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Santa Rosa officials working to boost the city’s backup water supply have tapped into deep fears among residents of a Rincon Valley neighborhood that the installation of an emergency well near their homes might threaten their own water supplies.

About 60 people turned out Wednesday evening to air concerns and learn more about the city’s plan to install a test well on a vacant property on Speers Road the city purchased in December.

The goal is to install a deep well — up to 700 feet — capable of producing up to 500,000 gallons per day in the event the city’s primary water supply, most of which comes from the Russian River, is ever compromised.

“This is an emergency well that we would activate in the event of a catastrophic emergency and it would supply water to meet the basic health and safety needs of the community” such as hospitals and fire suppression, said Jennifer Burke, deputy director of Santa Rosa Water.

But nearby residents, most of whom live in unincorporated county parcels that rely on wells, fret the city’s actions could suck their wells dry, forcing them to hook up to city water, for a fee.

“If they decide the need to pump the heck out of that well for whatever reason, if our well fails, then we’re left holding the bag,” said John Scudero, a semiretired contractor who lives beside the field the city bought for $218,000 in December.

The plan comes at a touchy time for rural homeowners who rely on wells but are concerned about how they’ll be impacted by state plans to regulate groundwater supplies in 127 basins in the state, including three in Sonoma County.

The city, too, has long been worried about its water supply.

The city buys about 95 percent of its water — about 5 billion gallons per year — from the Sonoma County Water Agency, which draws it from below the Russian River and delivers it through huge pipes to the city.

Nearly 20 years ago, the agency, worried about an uncertain supply of Russian River water, began urging the communities it serves in Sonoma and Marin counties to pursue “off-river” water sources, such as wells, to meet peak demand.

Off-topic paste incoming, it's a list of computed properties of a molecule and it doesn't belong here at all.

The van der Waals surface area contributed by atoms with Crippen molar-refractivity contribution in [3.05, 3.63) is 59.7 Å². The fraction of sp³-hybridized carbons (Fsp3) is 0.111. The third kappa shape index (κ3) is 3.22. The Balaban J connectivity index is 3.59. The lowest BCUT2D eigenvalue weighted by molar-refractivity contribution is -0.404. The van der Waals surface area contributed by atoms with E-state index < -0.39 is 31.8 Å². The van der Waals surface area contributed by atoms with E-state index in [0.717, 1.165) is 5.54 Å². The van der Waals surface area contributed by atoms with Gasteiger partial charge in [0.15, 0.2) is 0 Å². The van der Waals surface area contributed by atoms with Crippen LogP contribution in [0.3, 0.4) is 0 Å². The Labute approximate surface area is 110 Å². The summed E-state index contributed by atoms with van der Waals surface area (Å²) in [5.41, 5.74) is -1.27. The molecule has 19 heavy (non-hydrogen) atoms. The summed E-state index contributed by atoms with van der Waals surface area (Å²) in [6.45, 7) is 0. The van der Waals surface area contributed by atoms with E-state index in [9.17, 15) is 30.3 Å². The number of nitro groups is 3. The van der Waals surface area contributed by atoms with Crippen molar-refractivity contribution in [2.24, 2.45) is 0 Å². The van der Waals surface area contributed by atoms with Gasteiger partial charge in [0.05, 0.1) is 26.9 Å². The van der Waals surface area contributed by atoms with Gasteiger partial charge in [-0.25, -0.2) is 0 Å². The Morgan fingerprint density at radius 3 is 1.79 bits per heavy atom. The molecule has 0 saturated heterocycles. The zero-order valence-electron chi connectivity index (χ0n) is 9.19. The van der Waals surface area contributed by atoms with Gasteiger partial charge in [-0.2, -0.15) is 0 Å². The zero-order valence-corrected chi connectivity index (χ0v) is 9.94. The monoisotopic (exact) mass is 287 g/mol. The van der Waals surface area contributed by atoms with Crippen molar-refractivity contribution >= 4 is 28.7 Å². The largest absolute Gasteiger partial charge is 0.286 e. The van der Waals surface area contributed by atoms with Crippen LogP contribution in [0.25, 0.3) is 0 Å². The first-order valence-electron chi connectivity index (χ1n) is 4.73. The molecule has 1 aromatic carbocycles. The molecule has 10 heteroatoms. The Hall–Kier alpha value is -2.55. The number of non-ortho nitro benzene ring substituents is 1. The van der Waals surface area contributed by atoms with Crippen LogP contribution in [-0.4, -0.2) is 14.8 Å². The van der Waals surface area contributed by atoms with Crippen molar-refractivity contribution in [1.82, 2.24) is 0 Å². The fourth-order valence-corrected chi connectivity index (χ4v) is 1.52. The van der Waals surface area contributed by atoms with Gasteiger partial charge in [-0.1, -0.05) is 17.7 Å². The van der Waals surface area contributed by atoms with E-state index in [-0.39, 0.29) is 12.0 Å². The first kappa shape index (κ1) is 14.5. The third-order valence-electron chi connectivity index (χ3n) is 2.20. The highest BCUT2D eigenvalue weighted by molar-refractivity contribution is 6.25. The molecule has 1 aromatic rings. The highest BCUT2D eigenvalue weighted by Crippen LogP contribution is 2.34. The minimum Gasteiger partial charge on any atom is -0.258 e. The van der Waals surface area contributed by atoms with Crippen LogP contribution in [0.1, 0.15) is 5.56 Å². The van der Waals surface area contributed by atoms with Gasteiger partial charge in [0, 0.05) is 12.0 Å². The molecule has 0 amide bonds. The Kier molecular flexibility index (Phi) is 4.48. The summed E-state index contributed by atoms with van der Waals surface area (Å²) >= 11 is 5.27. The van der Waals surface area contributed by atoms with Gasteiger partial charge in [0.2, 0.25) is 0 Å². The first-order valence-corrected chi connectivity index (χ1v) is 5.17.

Concern about the integrity of the network has also caused the agency to spend millions of dollars in recent years to upgrade its valves and pipelines. It has also given the city further reason to expand its backup water supply, which it considers woefully inadequate.

The city has four wells capable of producing a total of 6 million gallons per day in an emergency. Two are backup wells by Herbert Slater Middle School.

The other two, on Farmers Lane, were upgraded in 2007 to be summertime production wells.

But to meet existing needs, the city says it needs to more than double the current 6 million gallon daily supply. To meet the needs of its envisioned population of 237,000 by 2035, the city says the backup supply needs to triple to 18 million gallons a day.

The city has spent millions exploring potential well locations around the city over the last decade, learning a great deal about the underground aquifers, but not bringing any wells online to date.

Speers Road is one of four sites the city is actively pursuing for such wells. The others are in Oakmont on the site of a former treatment plant, Madrone Elementary School in Rincon Valley and a Place to Play park in northwest Santa Rosa.

A total of 10 to 20 wells might one day be needed to meet the city’s needs, Burke said.

The new director of the city’s water department, Ben Horenstein, apologized at the beginning of Wednesday’s meeting for communication about the project, which he said was “perhaps inadequate.”

The city says it followed proper rules in sending letters to residents within 300 feet of the property, but many said they were unaware of the project before a May informational meeting. Those concerned prompted the city to hold the second meeting.

Horenstein vowed there were “not going to be any surprises” for residents going forward and said the city would hold as many meetings as necessary to answer residents’ questions, to the extent possible.

Officials also tried to reassure residents that if the test well didn’t yield the hoped for production rates, the project wouldn’t go forward. If it did reach production rates, there’s no reason to think surrounding wells would be affected, officials said.

For one, the depth of the well the city seeks to install would be far deeper and tapping a different aquifer than the shallower residential wells.

Officials also stressed that emergency wells are only allowed by law to operate for 15 days per year, and only after an emergency.

Neither seemed to mollify residents.

Worries the city might one day seek to transition the wells from stand-by to production wells, such as what happened to the Farmers Lane wells, persisted, despite city assurances that could only happen after another public review process.

Other concerns include the noise of the drilling and disruption from the construction work tying the well into the city’s water system.

Scudero came away from the meeting with more information but many of the same concerns he went into it with, he said. The city, he said, just picked the wrong location.

“I totally agree in concept with what they are trying to do,” he said. “If we were on city water, this might not be a big deal. Unfortunately, they picked a half-acre parcel completely surrounded by other wells.”

You can reach Staff Writer Kevin McCallum at 707-521-5207.

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